Get and Keep Clients Onboard with these 5 Steps


There are many things a freelancer can do in order to make the process of completing projects for clients as smooth as possible. One of the first things we can do is to have a streamlined process for client onboarding, which will set the tone for the entire project and help you look professional and efficient. Even though each project is unique, you can create a general process that will give each of your clients necessary information about working with you and enable you to gather important information from them. A solid onboard process and package can help save you time because you won’t be creating new material for each client before their project starts; it can also help you screen out projects that do not fit within your business parameters. The materials needed for your onboard process can be tailored for your specific business; whether you’re a coder, a designer or a writer there are some simple steps we can all build on to improve freelancer-client relationships.

Step 1 - First Contact:

The most important 3 points of the initial communication phase are: to thank them for their business, to introduce yourself, and to find out some necessary information about the project from them. At this stage you do not need to go into too many details about how you work, your overall process or timeline for this type of project - that will come once you get more details from them - but you do want to give them a hint of what’s to come next. It is good to give your clients some general information about working with you, such as how and when to contact you and how and when you will provide them with further details about the project process. Before you can start hammering out the nitty-gritty of the project details, you are going to need some information about what they are looking for. This is where having a universal intake form that you can give to all prospective clients comes in handy, it will get you the information you need and weed-out the people who might “just be looking” for services so that you do not waste your time making new materials for everyone.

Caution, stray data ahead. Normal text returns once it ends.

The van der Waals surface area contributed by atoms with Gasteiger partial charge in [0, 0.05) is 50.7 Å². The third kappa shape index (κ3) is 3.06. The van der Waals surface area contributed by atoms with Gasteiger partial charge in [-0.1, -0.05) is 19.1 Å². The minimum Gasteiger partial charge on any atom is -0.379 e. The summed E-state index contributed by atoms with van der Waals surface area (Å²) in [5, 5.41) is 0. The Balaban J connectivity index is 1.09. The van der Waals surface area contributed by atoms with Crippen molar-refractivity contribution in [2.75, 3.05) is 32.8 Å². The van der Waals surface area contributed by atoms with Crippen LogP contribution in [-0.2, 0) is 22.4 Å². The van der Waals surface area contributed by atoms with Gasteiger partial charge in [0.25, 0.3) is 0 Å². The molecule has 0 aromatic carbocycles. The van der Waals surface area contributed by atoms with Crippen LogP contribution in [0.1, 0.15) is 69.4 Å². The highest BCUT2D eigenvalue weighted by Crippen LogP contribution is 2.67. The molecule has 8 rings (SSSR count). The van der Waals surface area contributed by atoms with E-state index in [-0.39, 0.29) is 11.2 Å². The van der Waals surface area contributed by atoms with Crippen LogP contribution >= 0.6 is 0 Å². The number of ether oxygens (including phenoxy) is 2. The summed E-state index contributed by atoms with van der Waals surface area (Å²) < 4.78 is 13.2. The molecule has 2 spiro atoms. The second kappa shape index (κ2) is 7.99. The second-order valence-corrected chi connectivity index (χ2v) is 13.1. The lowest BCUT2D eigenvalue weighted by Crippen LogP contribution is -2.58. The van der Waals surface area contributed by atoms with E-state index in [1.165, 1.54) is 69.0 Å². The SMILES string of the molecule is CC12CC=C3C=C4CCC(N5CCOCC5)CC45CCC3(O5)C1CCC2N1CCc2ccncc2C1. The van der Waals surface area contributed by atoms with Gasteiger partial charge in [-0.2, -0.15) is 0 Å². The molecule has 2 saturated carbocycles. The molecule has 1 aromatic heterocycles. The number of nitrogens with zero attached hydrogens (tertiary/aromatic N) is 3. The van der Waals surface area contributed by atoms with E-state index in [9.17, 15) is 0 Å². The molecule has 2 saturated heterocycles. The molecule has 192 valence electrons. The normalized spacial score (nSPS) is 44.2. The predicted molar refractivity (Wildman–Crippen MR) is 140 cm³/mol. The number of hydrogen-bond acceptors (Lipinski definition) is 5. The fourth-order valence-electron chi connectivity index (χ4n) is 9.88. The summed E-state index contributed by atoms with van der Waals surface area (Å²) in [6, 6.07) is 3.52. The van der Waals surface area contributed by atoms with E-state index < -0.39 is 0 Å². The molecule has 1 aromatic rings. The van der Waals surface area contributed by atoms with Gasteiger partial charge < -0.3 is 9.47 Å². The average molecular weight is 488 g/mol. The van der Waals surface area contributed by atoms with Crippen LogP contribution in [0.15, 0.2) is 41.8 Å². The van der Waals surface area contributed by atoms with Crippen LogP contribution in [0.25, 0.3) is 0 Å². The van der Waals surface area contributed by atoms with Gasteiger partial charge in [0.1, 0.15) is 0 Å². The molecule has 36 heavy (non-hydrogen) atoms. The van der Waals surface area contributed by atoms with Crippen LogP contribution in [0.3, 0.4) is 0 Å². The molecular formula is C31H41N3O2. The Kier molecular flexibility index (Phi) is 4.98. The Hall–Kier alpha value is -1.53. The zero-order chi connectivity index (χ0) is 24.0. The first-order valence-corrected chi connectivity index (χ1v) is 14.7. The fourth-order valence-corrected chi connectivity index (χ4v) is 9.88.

You can tailor the client intake form to fit your business, however most will have places to gather the following information from your prospective clients:

  • Name
  • Company Website
  • Email/Contact information
  • Project Goals
  • Deadline
  • Budget

If you’re a web page designer, you might have a slot for “examples of websites you are inspired by or hate”, if you offer service packages you could include a section asking “what package are you interested in”, or instead of asking for project goals you could ask the client to “detail your requirements”. What type of questions are included on your intake form should reflect the information that you need to know before you start working on any project, as well as establish the project parameters so neither you, nor your prospective clients, waste any time trying to start off a project-relationship that might not be a good fit. You can create your own intake forms using services like: Typeform, Gravity Forms, or Wufoo.

Step 2 - The Set-up:

Now that you have gathered some information about the client’s needs you might think you are ready to start on their project, but wait! There are a couple things that you can do to further solidify your freelancer-client relationship and make sure the project gets off to the best start possible. Before you fire off your proposal and contract, consider providing the client with a welcome package in the form of premade PDFs that you can use or adapt for all projects that you work on. This welcome package could include:

  • Information about working with you: such as your work style, working hours, how long it usually takes you to respond to emails, a more detailed overview of the project and expected start date
  • An outline of your basic policies and practices
  • A checklist of what is required from the client to get started on the project
  • An more in-depth planning guide or questionnaire than was given at first contact, if necessary to save emails back and forth
  • A google doc mini-proposal to that clients can edit or comment on to show that you understand the project and ensure that you’re both on the same page